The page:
Annie Ernaux was one of the authors I wanted to get to during 2017, and what better than to tie her together with my Reading the World project? I chose A Woman’s Story as my first Ernaux as I had previously heard of it, and because it sounded so powerful. Kirkus Reviews writes that A Woman’s Story is ‘as much about Everywoman as one particular woman… [which] laconically describes the cruel realities of old age for a woman once vibrant and independent.’
The slim memoir chronicles the dementia and death of Ernaux’s mother, as well as weaving in aspects of her life and character. Translated from its original French by Tanya Leslie, the prose throughout is measured and careful. This renders some of the more harrowing and touching scenes which Ernaux depicts far more stark and raw than they perhaps would have been had the writing been frilly or overdone in any way. This is particularly so when coming to terms with the death of her mother: ‘I would be sitting behind the wheel and suddenly it would hit me. “She will never be alive anywhere in the world again.” I couldn’t come to terms with the fact that other people behaved normally.’
A Woman’s Story is a self-confessed writing exercise which Ernaux embarked upon in order to discover; to ‘capture the real woman, the one who existed independently from me’. In her own words, she describes the different genres which can be found within her biographical work: ‘The more objective aspect of my writing will probably involve a cross between family history and sociology, reality and fiction’.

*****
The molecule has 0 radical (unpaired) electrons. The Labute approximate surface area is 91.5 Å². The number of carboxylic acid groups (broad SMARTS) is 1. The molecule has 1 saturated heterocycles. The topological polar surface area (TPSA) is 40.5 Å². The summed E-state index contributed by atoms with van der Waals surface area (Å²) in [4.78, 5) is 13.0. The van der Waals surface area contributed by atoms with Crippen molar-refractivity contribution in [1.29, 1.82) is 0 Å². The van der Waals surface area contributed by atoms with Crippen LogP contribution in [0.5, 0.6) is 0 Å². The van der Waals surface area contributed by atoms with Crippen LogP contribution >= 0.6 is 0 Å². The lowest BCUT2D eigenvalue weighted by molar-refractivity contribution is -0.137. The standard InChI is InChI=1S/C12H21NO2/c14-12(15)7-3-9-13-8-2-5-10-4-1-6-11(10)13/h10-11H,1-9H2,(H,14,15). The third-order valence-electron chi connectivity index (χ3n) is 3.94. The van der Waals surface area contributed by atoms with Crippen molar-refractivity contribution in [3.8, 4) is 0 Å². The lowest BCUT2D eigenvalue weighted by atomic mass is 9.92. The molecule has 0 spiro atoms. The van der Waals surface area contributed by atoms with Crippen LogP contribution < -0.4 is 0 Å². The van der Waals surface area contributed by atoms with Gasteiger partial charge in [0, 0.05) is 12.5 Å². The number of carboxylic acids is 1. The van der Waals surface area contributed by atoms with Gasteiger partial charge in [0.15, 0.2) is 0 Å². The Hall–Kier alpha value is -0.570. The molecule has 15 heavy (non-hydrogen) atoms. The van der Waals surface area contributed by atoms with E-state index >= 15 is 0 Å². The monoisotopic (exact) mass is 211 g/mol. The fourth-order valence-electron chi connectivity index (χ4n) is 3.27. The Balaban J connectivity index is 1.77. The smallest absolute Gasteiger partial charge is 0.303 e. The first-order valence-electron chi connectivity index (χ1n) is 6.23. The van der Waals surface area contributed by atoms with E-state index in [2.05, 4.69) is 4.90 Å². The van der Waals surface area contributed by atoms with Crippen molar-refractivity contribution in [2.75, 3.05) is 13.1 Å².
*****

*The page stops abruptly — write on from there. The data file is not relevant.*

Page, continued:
In depicting her mother, who lived in relative poverty in Normandy and was the fourth child in a family of six, Ernaux builds a fascinating portrait of a bygone age. She writes: ‘My mother’s youth involved trying to escape the dull certainties of her fate: inevitable poverty, the threat of alcoholism and everything else that happened to a factory girl who had slipped into bad habits’. The structure, made up as it is of fragmented memories, works incredibly well here. Ernaux also renders her work achingly honest, and so personal: ‘As I write, I see her sometimes as a “good,” sometimes as a “bad” mother. To get away from these contrasting views, which come from my earliest childhood, I try to describe and explain her life as if I were writing about someone else’s mother and a daughter who wasn’t me’.
Ernaux somehow manages to be both frank and heartfelt throughout, making A Woman’s Story both an important exercise in biography for its author, and a fascinating tome for the everyday reader.
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